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Akai S1100 Version 2.0: Adding hard disk recording to your sampler (part 4)

There is no better way of testing a piece of equipment than to give it some real work to do. Since I knew that the new software was on the way I had been saving up some projects for it to handle.


Real work

There is no better way of testing a piece of equipment than to give it some real work to do. Since I knew that the new software was on the way I had been saving up some projects for it to handle. I embarked on these with one hand on the controls and the other one clutching the version 2.0 manual (which is almost as thick as the S1100 manual itself). I found out some good points and not quite so good points along the way.

My first project was to tidy up a recording of a recital by a South American guitar duo. The recital, as these recitals usually are, was full of pauses, tuning, quiet comments from one guitarist to the other - things which were acceptable in the context of performance, but unacceptable as a recording. What I had to do was give every item a clean start, and fade the applause afterwards. The first thing I did was connect the DAT machine to the digital input of my S1100’s accessory IB104 card. This isn’t essential as you can record quite happily from the front panel analogue inputs, but of course I wanted to lose as little quality as possible. Next I turned to the manual, in which I found this screen diagram:

[diagram not available]

Getting here on the S1100 as a simple matter of pressing the Edit Sample page and then the ‘DD’ softkey. This screen gives you information about ‘Takes’, as each recording is called, and access to the disk recording and song sequencing functions. I needed to press ‘DREC’ to further my cause, and this is where it took me:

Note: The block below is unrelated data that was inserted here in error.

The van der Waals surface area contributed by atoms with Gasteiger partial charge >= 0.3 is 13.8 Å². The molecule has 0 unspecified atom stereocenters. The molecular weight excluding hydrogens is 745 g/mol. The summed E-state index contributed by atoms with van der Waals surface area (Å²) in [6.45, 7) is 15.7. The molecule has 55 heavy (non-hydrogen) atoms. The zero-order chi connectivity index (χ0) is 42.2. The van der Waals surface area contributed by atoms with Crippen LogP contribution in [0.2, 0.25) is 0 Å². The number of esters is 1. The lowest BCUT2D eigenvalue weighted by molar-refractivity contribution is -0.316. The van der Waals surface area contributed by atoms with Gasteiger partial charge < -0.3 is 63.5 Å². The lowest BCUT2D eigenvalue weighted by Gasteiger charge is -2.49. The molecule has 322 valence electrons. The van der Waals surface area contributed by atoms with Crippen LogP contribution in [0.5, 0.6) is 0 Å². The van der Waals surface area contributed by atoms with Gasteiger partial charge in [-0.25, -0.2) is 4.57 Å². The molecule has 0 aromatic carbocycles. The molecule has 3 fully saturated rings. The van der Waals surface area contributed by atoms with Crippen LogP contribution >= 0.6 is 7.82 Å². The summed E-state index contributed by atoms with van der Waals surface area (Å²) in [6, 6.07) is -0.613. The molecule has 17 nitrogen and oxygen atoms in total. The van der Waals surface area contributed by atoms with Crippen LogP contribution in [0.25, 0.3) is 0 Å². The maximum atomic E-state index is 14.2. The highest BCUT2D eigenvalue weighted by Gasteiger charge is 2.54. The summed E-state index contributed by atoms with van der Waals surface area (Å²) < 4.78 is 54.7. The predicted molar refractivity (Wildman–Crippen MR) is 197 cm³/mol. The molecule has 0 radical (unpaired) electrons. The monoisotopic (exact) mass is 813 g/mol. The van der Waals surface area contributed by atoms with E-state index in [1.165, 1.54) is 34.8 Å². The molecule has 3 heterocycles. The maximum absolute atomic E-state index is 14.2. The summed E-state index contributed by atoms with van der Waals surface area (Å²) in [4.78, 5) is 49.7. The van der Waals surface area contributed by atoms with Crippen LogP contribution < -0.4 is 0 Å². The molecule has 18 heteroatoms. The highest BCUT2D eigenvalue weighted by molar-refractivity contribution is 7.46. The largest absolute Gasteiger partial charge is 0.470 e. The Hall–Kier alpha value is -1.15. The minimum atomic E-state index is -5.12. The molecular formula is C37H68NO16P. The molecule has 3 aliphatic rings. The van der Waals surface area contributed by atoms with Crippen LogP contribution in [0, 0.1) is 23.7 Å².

[diagram not available]

Here, I was able to tell the S1100 that I wanted a stereo recording from the digital input, (not what it suggested at first), and that I wanted it to set the sampling rate (d.rate) automatically. Recording can be triggered manually, or by input level, footswitch, MIDI note or MIDI Song Start. There is also a ‘MIDI note + delay’ mode that can be used make a sequencer-triggered recording and have it play back at exactly the same point in the sequence. I can certainly see the usefulness of this if you are using the S1100 to add, say, a live guitar track to sequenced MIDI tracks. Just place a note in the sequence where you want the S1100 to start recording, and once you have the recording it will automatically play back on cue.

The right hand side of the screen shows you how much recording time there is left on the disk and beneath that you can set the duration of the recording. It puzzles me why so many hard disk recording systems have gone through this phase of asking the user to specify a recording duration, before the designers realise that it’s an irritation. It is always the case that the recording should last simply until the source material finishes, and the machine should only have to be told when to start. In fact, you can set a record duration as long as you like and stop the recording when it reaches its end, but why add this extra complication? The rest of the information on this screen is useful, but not exciting exactly so I’ll move on to the next step:

By David Mellor Thursday January 1, 2004
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